Happens All the Time

He had a regular production line  going. His Dell computer sat aside the small Ikea desk, it’s printer atop it right next to an Acer monitor. He was face down on the keyboard, his right hand gripping a Glock 9mm instead of the mouse. No one was ever going to use the computer again, not with all of the blood and bits of gray matter stuck to it, running inside where small gaps allowed the fluid to penetrate. A stack of resumes were neatly aligned with the corner of the desk, a pile of maybe 20 of them. There was a box of envelopes and a roll of stamps on the desk too. It was obvious that he’d been looking for work and going at it systematically.

In the closet off the tiny bedroom, his BDUs were neatly hung next to his dress uniform. Shoes and boots standing in formation on the floor. A dresser held jeans, shirts, socks and underwear, all neatly stacked. The bathroom was spotless, just a partially used bar of soap in a dish by the sink, another in a soap dish in the shower. His little kitchenette was neat and  a few photos were stuck to the ‘fridge with magnets that looked like military paraphernalia. Boots, stripes, patches, –all reproduced in miniature and probably came from a recruiting office somewhere. Looking in the ‘fridge showed lots of empty space, a half gallon milk container and the remains of something from Taco Time. In a cupboard was a bottle of Johnnie Walker Red. Maybe four fingers from full, the guy wasn’t a heavy drinker.  Over the desk was a photo of him standing in a line of his buddies. They were smiling as if caught mid-laugh, each with their arms on the shoulders of the man next to him. In the background sat an out of focus Humvee. The picture was a study in beige.

The detective who caught the case was looking through some letters that had also been stacked neatly on the desk. Like everything else they were spotted with the life blood of the dead soldier. They all said basically the same thing; they thanked him for applying and spoke of how economic downturn left no room for new hires. Some said his recent experiences didn’t qualify him for the work he’d applied for. Frowning, the detective had already discovered that the soldier was a highly capable young man who ascended to a leadership position quickly in the military. He had worked maintaining and operating the robots they used  to check out suspected bombs, defusing them when they were found. The guy definitely had balls, that was for sure. You don’t do a job like that if you’re a shrinking violet.

The apartment wasn’t much to look at. Maybe 500 square feet if you counted the closet. A clean but older model Chevy was parked in the slot assigned to the apartment. Officers had checked it out and found nothing inside it but the registration and insurance papers. Next to his bed was a small framed photo of a girl. She was pretty without being beautiful. The photo was black and white but it looked like her hair was light brown. No way to tell the eye color. The detective wondered if she was a girlfriend or sister. No way to know. Not yet.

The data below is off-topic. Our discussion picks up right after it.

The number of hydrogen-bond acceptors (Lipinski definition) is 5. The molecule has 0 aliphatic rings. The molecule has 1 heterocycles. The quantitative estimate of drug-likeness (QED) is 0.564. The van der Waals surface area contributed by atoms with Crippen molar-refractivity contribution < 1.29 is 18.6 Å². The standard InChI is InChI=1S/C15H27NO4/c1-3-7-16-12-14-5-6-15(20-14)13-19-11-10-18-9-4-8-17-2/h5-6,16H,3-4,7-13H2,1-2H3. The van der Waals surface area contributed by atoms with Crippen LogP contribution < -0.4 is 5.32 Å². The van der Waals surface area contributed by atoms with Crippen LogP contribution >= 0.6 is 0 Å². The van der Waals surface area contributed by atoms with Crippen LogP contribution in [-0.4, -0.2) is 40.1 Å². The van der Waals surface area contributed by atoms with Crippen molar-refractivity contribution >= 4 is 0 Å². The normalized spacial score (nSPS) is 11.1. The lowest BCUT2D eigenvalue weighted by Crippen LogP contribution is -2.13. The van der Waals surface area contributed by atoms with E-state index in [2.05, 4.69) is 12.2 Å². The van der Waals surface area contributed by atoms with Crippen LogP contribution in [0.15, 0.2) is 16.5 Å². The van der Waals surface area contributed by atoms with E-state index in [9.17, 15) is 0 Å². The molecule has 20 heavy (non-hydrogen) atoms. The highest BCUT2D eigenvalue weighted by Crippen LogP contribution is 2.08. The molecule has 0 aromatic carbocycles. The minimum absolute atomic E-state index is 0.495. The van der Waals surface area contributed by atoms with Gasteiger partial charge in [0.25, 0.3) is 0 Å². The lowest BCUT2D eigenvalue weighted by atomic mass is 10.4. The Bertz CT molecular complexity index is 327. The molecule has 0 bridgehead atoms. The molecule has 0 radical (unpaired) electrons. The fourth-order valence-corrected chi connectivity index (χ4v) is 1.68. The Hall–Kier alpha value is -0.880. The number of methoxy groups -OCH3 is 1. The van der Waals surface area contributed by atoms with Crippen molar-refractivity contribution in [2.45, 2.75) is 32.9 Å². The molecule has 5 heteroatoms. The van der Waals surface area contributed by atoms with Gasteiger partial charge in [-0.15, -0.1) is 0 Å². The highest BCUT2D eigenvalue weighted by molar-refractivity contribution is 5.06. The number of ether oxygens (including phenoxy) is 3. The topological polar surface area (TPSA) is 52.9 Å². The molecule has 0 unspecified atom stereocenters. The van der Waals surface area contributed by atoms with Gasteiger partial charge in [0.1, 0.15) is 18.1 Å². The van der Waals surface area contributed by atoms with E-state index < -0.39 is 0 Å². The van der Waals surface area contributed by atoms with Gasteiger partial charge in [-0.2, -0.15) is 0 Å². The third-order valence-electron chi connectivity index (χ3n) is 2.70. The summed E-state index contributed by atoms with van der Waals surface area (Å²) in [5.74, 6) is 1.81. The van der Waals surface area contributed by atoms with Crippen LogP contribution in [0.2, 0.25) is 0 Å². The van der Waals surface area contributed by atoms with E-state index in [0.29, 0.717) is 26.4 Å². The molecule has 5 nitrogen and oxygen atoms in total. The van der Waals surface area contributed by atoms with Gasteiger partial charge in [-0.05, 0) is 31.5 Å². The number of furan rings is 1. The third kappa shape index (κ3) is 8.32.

The detective had the job of telling his parents. Their names, Mom and Dad were in his Samsung smart phone. Reverse checking their number gave him the address and he made his way across town to tell the parents what no cop ever wanted to tell parents. That their son had survived a war, only t come home and take how own life. During the drive, the detective wondered if they’d ever find the reason for the suicide. A general picture could be conjured, but it was always impossible to find the thing, the one thing that had been the final straw. That one single happenstance that caused a bright future to be darkened so quickly and with such finality.

They were devastated, of course. They sat in their living room, holding each other’s hands, tears on their cheeks. Their eyes going from frantic side to side searching to finally change into that dead look. Their faces somehow both deadpan and yet twisted in a hellish emotional agony. No, he didn’t have any enemies. He’d left those behind in the Gulf. No, he wasn’t having trouble with a girlfriend. He’d had one when he deployed the first time, some four years and three deployments ago. But it had been long over with, she just couldn’t wait on him to come home to her. His sister had been trying to introduce him to some of her girlfriends. That explained the bedside photo. He’d been trying to find work and not having any luck. He’d been hunting for work steadily foe the three months since his discharge. His father explained that the young man had spent his days at the search, following any leads he could get. He’d signed up for one of those companies who helped people find work, but so far had not benefited from the money he’d had to pay them. The father said he was doing two and sometimes three interviews a day –up until a few days ago. When asked, he’d told his parents he was backing off a little Taking a break. He might, he said, do a little fishing.

But fishing isn’t what he did. He’d sat around his house a few days, reading one of the books found in his apartment. He had no television. If he was watching any video, it would have to be on the computer. But whatever he spent his time doing, he’d finished it up by sitting at his desk and putting a single shot through his right temple. A course of action that way too many veterans of our wars take. His death would be in the news; not by name, of course. The count of reported suicides merely incremented by one. The case would close as self-inflicted gunshot and the world would go on without him.